Grape Variety: Pinot Noir

Purchased: Surdyk’s Wine & Liquor, Minneapolis, MN

I’m not sure where the recommendation originated for this wine, but it’s been our go-to pinot noir for a very long time.  This particular wine had a very light red color, almost reminiscent of a rose.  I’m sure that’s an side effect from the many bottles of very deep red carmenere and cabernets we’ve been drinking lately.  It took me a moment to remember that this was indeed more normal for this type of wine, and then my expectations were reset.  The nose was very fresh, plum with a hint of citrus, and this carried over to the taste as well.  The mouthfeel was very light and bright, but it was not unsubstantial.  The finish was smooth, but not lengthy by any means.  When we serve a dish heavy with mushrooms we generally think of pinot noir, and the Mark West has never failed us.  I wouldn’t go so far as to say it is complex in its flavor, but it very ably complemented a meal of Rosemary Grilled Chicken with Mushroom sauce.  We’ve always been able to trust the Mark West brand as an inexpensive, easy to drink red , and as such we have several more bottles waiting in our cellar for savory meals such as this.

Hogue Riesling 2006


Wine:  Hogue Riesling 2006

Price: $9.99

Region: Columbia Valley, Washington State

Grape Variety: Riesling

Purchased: Surdyk’s Wine & Liquor, Minneapolis, MN

We purchased this wine as a result of a recommendation from Food & Wine Magazine, and it was another in a long line of stellar values.  We generally prefer red wines, so when we open a white it generally provides a welcome change.  This particular wine had a bright appearance with a golden hue, and we noticed that many small bubbles seemed to cling to the glass.  It wasn’t in the style of a sparkling wine, but it was definitely a change from the reds to which we’re accustomed.  The nose seemed a bit grassy, with a bit of golden straw.  In addition we found some light lemon scent.  Upon tasting the wine, we found that it was very crisp, with a predominance of honeydew melons and another hint of lemon.  The finish was relatively warm, and the overall feel was quite smooth.  We savored this bottle with a recipe of Roast Peppered Cornish Hens, and it was a terrific counterpoint for the mustard and currant jelly glaze on the birds.  In summary, we were quite pleased with this wine, and happy that we have another bottle cooling in our cellar for future enjoyment.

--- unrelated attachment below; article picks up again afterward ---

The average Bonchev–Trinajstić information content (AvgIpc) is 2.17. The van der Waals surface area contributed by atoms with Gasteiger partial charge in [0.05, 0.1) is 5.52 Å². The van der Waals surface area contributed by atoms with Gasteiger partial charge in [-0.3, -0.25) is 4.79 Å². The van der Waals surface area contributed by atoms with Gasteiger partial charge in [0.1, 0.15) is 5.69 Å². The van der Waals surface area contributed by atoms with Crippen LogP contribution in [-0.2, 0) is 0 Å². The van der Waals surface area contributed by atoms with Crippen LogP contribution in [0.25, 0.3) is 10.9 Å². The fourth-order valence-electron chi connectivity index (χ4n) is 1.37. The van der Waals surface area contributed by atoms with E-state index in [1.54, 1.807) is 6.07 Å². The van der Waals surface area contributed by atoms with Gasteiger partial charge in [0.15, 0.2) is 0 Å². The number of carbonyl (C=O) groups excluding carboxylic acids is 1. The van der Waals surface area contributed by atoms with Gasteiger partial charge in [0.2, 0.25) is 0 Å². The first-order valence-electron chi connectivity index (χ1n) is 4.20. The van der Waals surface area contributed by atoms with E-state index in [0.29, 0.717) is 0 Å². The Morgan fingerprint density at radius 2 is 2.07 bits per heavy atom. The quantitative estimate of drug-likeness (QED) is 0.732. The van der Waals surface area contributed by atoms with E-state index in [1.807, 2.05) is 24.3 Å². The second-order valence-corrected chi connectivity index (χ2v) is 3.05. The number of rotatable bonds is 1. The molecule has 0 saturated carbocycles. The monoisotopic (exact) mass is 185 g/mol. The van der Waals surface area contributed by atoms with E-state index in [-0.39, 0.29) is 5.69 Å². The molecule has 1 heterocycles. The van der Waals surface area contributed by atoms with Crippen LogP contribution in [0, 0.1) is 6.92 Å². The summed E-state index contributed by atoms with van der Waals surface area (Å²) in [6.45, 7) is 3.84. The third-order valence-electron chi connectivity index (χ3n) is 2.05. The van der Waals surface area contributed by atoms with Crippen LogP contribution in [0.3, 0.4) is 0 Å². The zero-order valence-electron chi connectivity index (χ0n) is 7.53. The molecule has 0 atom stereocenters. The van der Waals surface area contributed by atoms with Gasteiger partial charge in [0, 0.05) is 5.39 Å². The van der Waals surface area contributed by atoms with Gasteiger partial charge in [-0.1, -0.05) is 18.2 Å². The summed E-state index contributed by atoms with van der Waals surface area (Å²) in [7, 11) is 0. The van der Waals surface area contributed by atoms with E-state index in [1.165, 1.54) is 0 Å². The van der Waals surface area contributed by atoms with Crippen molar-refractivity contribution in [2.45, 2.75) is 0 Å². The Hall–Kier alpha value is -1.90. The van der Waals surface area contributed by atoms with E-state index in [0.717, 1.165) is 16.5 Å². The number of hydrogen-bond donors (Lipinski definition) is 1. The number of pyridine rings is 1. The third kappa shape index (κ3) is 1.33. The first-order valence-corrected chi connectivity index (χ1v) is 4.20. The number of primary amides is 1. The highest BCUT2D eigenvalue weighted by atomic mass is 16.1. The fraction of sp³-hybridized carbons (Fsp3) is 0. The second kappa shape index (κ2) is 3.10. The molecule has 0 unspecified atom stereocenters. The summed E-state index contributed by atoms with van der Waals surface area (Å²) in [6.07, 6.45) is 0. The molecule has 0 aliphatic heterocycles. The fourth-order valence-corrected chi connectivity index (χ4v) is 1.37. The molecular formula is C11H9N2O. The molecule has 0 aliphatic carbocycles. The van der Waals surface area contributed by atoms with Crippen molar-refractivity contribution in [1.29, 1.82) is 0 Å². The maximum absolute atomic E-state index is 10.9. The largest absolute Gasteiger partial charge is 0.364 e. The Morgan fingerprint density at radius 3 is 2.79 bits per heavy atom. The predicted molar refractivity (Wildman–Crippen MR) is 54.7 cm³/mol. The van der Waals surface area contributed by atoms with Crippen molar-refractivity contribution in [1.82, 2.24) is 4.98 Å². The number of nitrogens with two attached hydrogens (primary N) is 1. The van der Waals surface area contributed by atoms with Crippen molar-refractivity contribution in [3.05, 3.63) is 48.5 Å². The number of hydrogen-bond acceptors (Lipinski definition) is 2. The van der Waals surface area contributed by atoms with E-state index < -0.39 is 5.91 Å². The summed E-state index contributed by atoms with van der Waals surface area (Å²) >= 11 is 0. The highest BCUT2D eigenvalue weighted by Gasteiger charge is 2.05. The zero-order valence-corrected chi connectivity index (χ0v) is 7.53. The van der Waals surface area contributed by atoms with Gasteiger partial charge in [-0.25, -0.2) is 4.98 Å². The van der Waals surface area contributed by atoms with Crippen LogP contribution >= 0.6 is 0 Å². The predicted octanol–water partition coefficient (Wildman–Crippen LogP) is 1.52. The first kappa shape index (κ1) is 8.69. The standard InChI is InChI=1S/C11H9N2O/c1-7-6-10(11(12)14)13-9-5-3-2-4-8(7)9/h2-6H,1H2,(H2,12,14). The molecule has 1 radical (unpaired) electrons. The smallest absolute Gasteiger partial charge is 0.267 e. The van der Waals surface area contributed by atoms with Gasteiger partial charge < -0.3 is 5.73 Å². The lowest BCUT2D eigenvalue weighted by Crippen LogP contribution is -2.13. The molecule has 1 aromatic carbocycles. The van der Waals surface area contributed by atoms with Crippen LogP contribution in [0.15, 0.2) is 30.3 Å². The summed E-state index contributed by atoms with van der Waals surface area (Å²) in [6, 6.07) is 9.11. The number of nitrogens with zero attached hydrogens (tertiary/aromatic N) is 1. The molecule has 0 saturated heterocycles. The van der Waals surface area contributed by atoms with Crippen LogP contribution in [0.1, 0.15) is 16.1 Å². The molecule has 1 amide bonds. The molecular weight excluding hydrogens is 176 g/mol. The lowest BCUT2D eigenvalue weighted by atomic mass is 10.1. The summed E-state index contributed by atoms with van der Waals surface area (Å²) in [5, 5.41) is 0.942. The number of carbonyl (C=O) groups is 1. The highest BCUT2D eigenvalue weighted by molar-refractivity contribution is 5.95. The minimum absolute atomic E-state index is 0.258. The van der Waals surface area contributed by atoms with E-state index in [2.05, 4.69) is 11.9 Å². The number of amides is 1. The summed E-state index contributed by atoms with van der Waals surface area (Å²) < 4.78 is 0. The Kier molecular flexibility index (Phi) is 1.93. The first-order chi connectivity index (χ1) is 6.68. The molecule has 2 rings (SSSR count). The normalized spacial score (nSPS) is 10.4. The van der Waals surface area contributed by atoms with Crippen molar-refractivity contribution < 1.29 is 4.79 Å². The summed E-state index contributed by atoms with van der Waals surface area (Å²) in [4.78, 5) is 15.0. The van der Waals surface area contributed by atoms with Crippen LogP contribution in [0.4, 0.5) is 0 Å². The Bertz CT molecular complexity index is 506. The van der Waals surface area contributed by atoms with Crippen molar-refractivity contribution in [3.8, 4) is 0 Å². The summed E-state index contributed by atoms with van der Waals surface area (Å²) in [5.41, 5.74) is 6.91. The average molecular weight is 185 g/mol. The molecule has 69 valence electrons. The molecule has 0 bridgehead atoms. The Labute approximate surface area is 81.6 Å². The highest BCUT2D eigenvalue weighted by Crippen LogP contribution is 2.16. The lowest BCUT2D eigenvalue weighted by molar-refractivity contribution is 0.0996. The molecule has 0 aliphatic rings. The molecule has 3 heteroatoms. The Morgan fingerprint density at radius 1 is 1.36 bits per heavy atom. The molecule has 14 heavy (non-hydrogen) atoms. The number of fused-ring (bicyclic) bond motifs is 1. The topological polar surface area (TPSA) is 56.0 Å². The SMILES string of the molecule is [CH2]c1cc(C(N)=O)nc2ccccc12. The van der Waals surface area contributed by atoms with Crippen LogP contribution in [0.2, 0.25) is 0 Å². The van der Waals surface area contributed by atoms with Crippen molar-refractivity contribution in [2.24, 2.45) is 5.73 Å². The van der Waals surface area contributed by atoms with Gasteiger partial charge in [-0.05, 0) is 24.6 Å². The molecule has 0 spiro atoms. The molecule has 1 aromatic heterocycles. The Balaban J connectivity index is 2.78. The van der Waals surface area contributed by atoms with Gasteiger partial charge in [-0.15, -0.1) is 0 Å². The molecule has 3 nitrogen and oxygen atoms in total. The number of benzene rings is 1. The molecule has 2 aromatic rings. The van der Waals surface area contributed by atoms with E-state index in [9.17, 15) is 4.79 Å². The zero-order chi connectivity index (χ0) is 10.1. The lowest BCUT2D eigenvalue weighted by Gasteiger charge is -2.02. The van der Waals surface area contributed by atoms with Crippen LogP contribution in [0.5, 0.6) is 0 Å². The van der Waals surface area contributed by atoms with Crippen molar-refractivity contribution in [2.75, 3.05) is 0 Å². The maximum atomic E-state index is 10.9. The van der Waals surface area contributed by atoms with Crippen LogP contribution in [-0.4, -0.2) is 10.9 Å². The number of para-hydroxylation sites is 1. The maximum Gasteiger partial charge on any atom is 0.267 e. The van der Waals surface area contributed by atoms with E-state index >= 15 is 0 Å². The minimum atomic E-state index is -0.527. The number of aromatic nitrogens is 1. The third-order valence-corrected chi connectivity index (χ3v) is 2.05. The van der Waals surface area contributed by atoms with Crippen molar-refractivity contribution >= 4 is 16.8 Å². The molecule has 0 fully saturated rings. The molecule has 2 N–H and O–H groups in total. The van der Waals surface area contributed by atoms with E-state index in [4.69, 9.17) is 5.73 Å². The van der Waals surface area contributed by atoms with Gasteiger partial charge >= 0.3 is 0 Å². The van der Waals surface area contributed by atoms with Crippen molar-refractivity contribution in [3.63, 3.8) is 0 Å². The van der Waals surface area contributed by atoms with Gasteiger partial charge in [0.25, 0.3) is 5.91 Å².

Like most of the wine we drink, we found this wine at the fall wine sale at Surdyks in Minneapolis, at a very reasonable cost.  It’s a terrific value, and we’ll gladly enjoy it again.

Blackstone Merlot 2006


Wine:  Blackstone Merlot 2006

Price: $6.99

Region: Woodbridge, California

Grape Variety: Merlot

Purchased: Surdyk’s Wine & Liquor, Minneapolis, MN

We had no previous experience with this particular wine, but I’d seen it mentioned in a variety of publications as one that was affordable and well-enjoyed.  It certainly delivers on both counts!  As with many merlots we’ve tasted, this was had a deep, ruby coloring which was brilliant when swirled in the glass.  The nose contained bright berries and a hint of vanilla, but it really didn’t hint at the combinations of flavor we found.  At first taste I recognized a bit of leather and some very firm tannins.  After a bit, black cherry and vanilla became more recognizable, although a low level of bitterness was there throughout the entire experience.  It wasn’t at all unpleasant, it was just another layer to the flavor.  The finish continued for some time, with the leather a just a bit of tar seeming to predominate.  We enjoyed this bottle with a Pork Roast with Whiskey Sauce, and it was when we combined the wine with the tender fats and proteins of the meat that the flavor really began to soften and shine.  It was a great combination, and we found that we both enjoyed the experience.

We found this wine at the fall wine sale at Surdyks in Minneapolis, at a very reasonable cost of $6.99 per bottle.  In our minds it’s very much a “with food” wine, but that’s no hardship at all.  It was a delicious experience, and we’ll gladly do it again.

Cline Ancient Vines Zinfandel 2006

Wine:  Cline Ancient Vines Zinfandel 2006

Price: $17.99

Region: Sonoma, California

Grape Variety: Zinfandel

Purchased: Surdyk’s Wine & Liquor, Minneapolis, MN

This wine was a very much an enjoyable journey on an Saturday evening in autumn, paired with a meal of savory roasted butternut squash and shallots over pasta.  The wine had a brilliantly dark coloring, showed some legs when swirled in the glass.  The nose made us think of dark berries and pepper, and Cath found a certain level of heat from the alcohol.  It was pleasant, and provided a firm understory for the flavors to come.  I would describe this wine as having a “grownup” flavor, definitely not berries and candy like some other wines.  We spent some time rolling it around the tongue, and the sensations that dominated could be described with terms like leather and tar and tobacco.  It sounds harsh, but in fact it was quite pleasant.  We agreed that this was no “starter” wine, but worked very well for a taster with some experience in wines.  The tannins in this wine were present, but not overpowering, and in all I would say this wine had a very balanced mouthfeel.  The finish was not overly long, but it was quite smooth and pleasant.  We were impressed by the quality feel of this wine, and felt it was a terrific match for the peppery flavor of the roasted butternut squash.

To the winemakers at Cline:  Well done!